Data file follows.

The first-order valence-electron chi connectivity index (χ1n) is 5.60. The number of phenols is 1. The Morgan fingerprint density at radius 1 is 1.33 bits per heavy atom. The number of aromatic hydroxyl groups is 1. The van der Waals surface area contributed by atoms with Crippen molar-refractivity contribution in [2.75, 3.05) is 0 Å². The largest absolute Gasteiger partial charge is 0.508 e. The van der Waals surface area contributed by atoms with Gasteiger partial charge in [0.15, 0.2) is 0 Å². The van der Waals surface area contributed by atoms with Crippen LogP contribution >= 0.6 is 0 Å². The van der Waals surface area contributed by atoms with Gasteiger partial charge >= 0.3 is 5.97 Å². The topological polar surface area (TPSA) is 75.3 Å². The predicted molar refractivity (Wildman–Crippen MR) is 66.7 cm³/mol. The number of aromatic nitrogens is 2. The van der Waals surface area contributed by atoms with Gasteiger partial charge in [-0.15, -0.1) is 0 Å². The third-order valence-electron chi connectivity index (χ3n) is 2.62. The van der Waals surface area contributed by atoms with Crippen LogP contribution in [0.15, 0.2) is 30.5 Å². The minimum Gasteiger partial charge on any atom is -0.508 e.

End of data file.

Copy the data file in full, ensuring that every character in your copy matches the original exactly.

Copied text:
The first-order valence-electron chi connectivity index (χ1n) is 5.60. The number of phenols is 1. The Morgan fingerprint density at radius 1 is 1.33 bits per heavy atom. The number of aromatic hydroxyl groups is 1. The van der Waals surface area contributed by atoms with Crippen molar-refractivity contribution in [2.75, 3.05) is 0 Å². The largest absolute Gasteiger partial charge is 0.508 e. The van der Waals surface area contributed by atoms with Gasteiger partial charge in [0.15, 0.2) is 0 Å². The van der Waals surface area contributed by atoms with Crippen LogP contribution >= 0.6 is 0 Å². The van der Waals surface area contributed by atoms with Gasteiger partial charge >= 0.3 is 5.97 Å². The topological polar surface area (TPSA) is 75.3 Å². The predicted molar refractivity (Wildman–Crippen MR) is 66.7 cm³/mol. The number of aromatic nitrogens is 2. The van der Waals surface area contributed by atoms with Gasteiger partial charge in [-0.15, -0.1) is 0 Å². The third-order valence-electron chi connectivity index (χ3n) is 2.62. The van der Waals surface area contributed by atoms with Crippen LogP contribution in [0.15, 0.2) is 30.5 Å². The minimum Gasteiger partial charge on any atom is -0.508 e.